[0019] In a first exemplary embodiment, shown in FIG. 1, a micro heat exchanger 10 is situated on the back of an insulating circuit board substrate 2 opposite a component 1 to be cooled, the component being connected to circuit board substrate 2 on the front of substrate 2 via an electrical and thermal contact 6 and a solder layer 5. A heat flow is released in power electronics component 1, the heat flow being transferred to micro heat exchanger 10 via solder 5, electrical and thermal contact 6, and circuit board substrate 2 (board for short).

[0020] Fluid coolant which is slightly undercooled is fed to micro heat exchanger 10. Initially the coolant heats up to boiling and then starts boiling in the channels of micro heat exchanger 10. This is also called flow boiling of a saturated fluid.

[0021] Flow boiling of an undercooled fluid serving as coolant represents an alternative. In this case, the undercooled fluid enters micro heat exchanger 10 and forms bubbles which, however, in contrast to flow boiling of saturated fluids, collapse already at the wall or in the immediate proximity of the wall. The improved heat transfer occurs here due to simultaneous evaporation and condensation, as well as an added turbulence in the fluid close to the wall downstream from the point of bubble formation.

[0022]FIG. 2 shows a second exemplary embodiment of the cooling device according to the present invention, in which a micro heat exchanger 11 is situated directly on and above component 1 to be cooled (e.g., chip). This component 1 is also connected to an insulating board 2 via a solder layer 5 and an electrical and thermal contact 6.

[0023]FIG. 3 shows an additional exemplary embodiment. A micro heat exchanger 12 is directly integrated in circuit board substrate 3 in such a way that the micro channels of micro heat exchanger 3 run in the substrate plane and adjacent to component 1 to be cooled and its electrical and thermal contact 6.

[0024] It should be expressly noted that combinations of the exemplary embodiments illustrated in FIGS. 1 through 3 may be possible and reasonable, i.e., the micro heat exchanger may be divided into individual sections which may have the configuration and position illustrated in FIGS. 1 through 3.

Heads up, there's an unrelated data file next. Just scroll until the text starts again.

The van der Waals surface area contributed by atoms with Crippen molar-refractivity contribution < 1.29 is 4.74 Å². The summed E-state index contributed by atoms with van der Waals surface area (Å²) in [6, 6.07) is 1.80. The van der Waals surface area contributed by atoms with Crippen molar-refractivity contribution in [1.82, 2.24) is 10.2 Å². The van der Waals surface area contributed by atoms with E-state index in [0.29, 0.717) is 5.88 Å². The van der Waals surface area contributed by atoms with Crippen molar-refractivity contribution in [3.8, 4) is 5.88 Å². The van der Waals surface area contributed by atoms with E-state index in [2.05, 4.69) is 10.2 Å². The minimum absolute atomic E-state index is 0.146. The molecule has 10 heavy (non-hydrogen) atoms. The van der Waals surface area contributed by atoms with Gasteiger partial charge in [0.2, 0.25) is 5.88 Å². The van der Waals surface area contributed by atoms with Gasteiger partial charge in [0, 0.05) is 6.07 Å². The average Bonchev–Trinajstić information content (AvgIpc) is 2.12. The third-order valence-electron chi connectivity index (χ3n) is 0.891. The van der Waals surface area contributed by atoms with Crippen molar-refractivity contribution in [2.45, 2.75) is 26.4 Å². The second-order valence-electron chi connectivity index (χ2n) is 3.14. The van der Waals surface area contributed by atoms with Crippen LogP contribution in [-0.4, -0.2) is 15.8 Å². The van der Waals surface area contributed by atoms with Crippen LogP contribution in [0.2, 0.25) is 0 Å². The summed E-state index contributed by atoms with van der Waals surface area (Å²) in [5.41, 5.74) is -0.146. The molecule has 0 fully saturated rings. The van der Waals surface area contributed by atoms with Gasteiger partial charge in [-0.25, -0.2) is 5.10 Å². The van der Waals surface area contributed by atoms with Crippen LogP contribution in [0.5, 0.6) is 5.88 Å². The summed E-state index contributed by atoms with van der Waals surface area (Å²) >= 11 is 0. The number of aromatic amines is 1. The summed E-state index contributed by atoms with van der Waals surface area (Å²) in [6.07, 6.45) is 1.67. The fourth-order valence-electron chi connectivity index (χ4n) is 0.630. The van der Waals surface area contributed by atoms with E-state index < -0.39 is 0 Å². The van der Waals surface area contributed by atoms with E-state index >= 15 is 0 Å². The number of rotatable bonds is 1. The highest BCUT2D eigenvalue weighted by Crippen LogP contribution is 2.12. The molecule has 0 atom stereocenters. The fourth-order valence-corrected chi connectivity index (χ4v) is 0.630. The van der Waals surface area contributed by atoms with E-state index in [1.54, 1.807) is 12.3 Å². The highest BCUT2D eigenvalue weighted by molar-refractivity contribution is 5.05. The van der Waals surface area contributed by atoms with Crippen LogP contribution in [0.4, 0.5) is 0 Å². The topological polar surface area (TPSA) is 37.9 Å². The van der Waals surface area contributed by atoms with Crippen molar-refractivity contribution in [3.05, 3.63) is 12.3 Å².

[0025] The coolant and the system pressure at which the appropriate evaporation function occurs are selected in such a way that the heat flow is dissipated from the electrical components and the maximum allowed temperature in the area of the component or chip is not exceeded. In the case of flow boiling, most of the supplied coolant evaporates, is subsequently condensed and re-enters the micro heat exchanger. A condenser (not shown), used for condensing the evaporated coolant exiting the micro heat exchanger, may be micro-structured or conventionally configured and centrally or decentrally situated. The return transport of the coolant, condensed in the condenser, into the micro heat exchanger may take place actively via a pump (not shown), or passively via gravity, or via capillary ducts.

[0026] Due to the small volume in the channels of the micro heat exchanger only small amounts of coolant are necessary in the case of flow boiling of both a saturated and an undercooled fluid.

Referenced by
Citing PatentFiling datePublication dateApplicantTitle
US7246940 *Jun 24, 2003Jul 24, 2007Halliburton Energy Services, Inc.Method and apparatus for managing the temperature of thermal components
US7699102Dec 2, 2005Apr 20, 2010Halliburton Energy Services, Inc.Rechargeable energy storage device in a downhole operation
US7717167Dec 2, 2005May 18, 2010Halliburton Energy Services, Inc.Switchable power allocation in a downhole operation
US7872349Jan 3, 2006Jan 18, 2011Infineon Technologies AgIntegrated coolant circuit arrangement, operating method and production method
US7913751Jan 16, 2006Mar 29, 2011Behr Gmbh & Co. KgMicro-heat exchanger
US8024936Nov 16, 2004Sep 27, 2011Halliburton Energy Services, Inc.Cooling apparatus, systems, and methods
US8220545Jan 26, 2010Jul 17, 2012Halliburton Energy Services, Inc.Heating and cooling electrical components in a downhole operation
US20090020266 *Sep 11, 2008Jan 22, 2009Raytheon CompanySystem and Method of Boiling Heat Transfer Using Self-Induced Coolant Transport and Impingements
WO2005067038A1 *Dec 22, 2004Jul 21, 2005Intel CorpFolded fin microchannel heat exchanger
Classifications
U.S. Classification165/80.2, 257/E23.088
International ClassificationH01L23/427, F25D9/00, H05K7/20
Cooperative ClassificationH01L23/427
European ClassificationH01L23/427
Legal Events
DateCodeEventDescription
Jun 2, 2003ASAssignment
Owner name: ROBERT BOSCH GMBH, GERMANY
Free format text: ASSIGNMENT OF ASSIGNORS INTEREST;ASSIGNORS:BREUER, NORBERT;LEUTHNER, STEPHAN;HOHI, REINER;AND OTHERS;REEL/FRAME:014117/0062;SIGNING DATES FROM 20021112 TO 20021119